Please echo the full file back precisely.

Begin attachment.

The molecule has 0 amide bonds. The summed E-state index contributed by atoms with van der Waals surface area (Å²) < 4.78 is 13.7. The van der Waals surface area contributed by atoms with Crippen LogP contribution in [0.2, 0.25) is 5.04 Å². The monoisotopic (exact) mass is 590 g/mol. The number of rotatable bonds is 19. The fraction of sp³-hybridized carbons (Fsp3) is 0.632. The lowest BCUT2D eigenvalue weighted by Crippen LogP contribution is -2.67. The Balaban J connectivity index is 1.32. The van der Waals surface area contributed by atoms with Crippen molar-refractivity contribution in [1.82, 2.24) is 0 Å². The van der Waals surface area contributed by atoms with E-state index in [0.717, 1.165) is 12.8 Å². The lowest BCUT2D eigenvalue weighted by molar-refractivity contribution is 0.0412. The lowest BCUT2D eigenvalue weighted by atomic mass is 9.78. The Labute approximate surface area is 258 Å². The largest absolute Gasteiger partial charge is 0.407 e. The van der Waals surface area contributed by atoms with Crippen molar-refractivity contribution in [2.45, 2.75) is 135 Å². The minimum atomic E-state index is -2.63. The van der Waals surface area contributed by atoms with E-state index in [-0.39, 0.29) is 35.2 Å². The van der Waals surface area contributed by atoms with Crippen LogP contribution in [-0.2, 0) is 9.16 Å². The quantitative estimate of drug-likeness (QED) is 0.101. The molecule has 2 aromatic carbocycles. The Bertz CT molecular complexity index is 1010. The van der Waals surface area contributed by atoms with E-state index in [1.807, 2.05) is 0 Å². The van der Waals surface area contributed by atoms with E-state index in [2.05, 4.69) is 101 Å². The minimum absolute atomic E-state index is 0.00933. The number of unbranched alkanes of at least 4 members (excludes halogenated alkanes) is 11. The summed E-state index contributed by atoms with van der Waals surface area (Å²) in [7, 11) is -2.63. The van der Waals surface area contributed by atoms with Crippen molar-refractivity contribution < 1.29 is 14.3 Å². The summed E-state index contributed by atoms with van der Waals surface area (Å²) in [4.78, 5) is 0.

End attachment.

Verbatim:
The molecule has 0 amide bonds. The summed E-state index contributed by atoms with van der Waals surface area (Å²) < 4.78 is 13.7. The van der Waals surface area contributed by atoms with Crippen LogP contribution in [0.2, 0.25) is 5.04 Å². The monoisotopic (exact) mass is 590 g/mol. The number of rotatable bonds is 19. The fraction of sp³-hybridized carbons (Fsp3) is 0.632. The lowest BCUT2D eigenvalue weighted by Crippen LogP contribution is -2.67. The Balaban J connectivity index is 1.32. The van der Waals surface area contributed by atoms with Crippen molar-refractivity contribution in [1.82, 2.24) is 0 Å². The van der Waals surface area contributed by atoms with E-state index in [0.717, 1.165) is 12.8 Å². The lowest BCUT2D eigenvalue weighted by molar-refractivity contribution is 0.0412. The lowest BCUT2D eigenvalue weighted by atomic mass is 9.78. The Labute approximate surface area is 258 Å². The largest absolute Gasteiger partial charge is 0.407 e. The van der Waals surface area contributed by atoms with Crippen molar-refractivity contribution in [2.45, 2.75) is 135 Å². The minimum atomic E-state index is -2.63. The van der Waals surface area contributed by atoms with E-state index in [-0.39, 0.29) is 35.2 Å². The van der Waals surface area contributed by atoms with Crippen LogP contribution in [-0.2, 0) is 9.16 Å². The quantitative estimate of drug-likeness (QED) is 0.101. The molecule has 2 aromatic carbocycles. The Bertz CT molecular complexity index is 1010. The van der Waals surface area contributed by atoms with E-state index in [1.807, 2.05) is 0 Å². The van der Waals surface area contributed by atoms with E-state index in [2.05, 4.69) is 101 Å². The minimum absolute atomic E-state index is 0.00933. The number of unbranched alkanes of at least 4 members (excludes halogenated alkanes) is 11. The summed E-state index contributed by atoms with van der Waals surface area (Å²) in [7, 11) is -2.63. The van der Waals surface area contributed by atoms with Crippen molar-refractivity contribution < 1.29 is 14.3 Å². The summed E-state index contributed by atoms with van der Waals surface area (Å²) in [4.78, 5) is 0.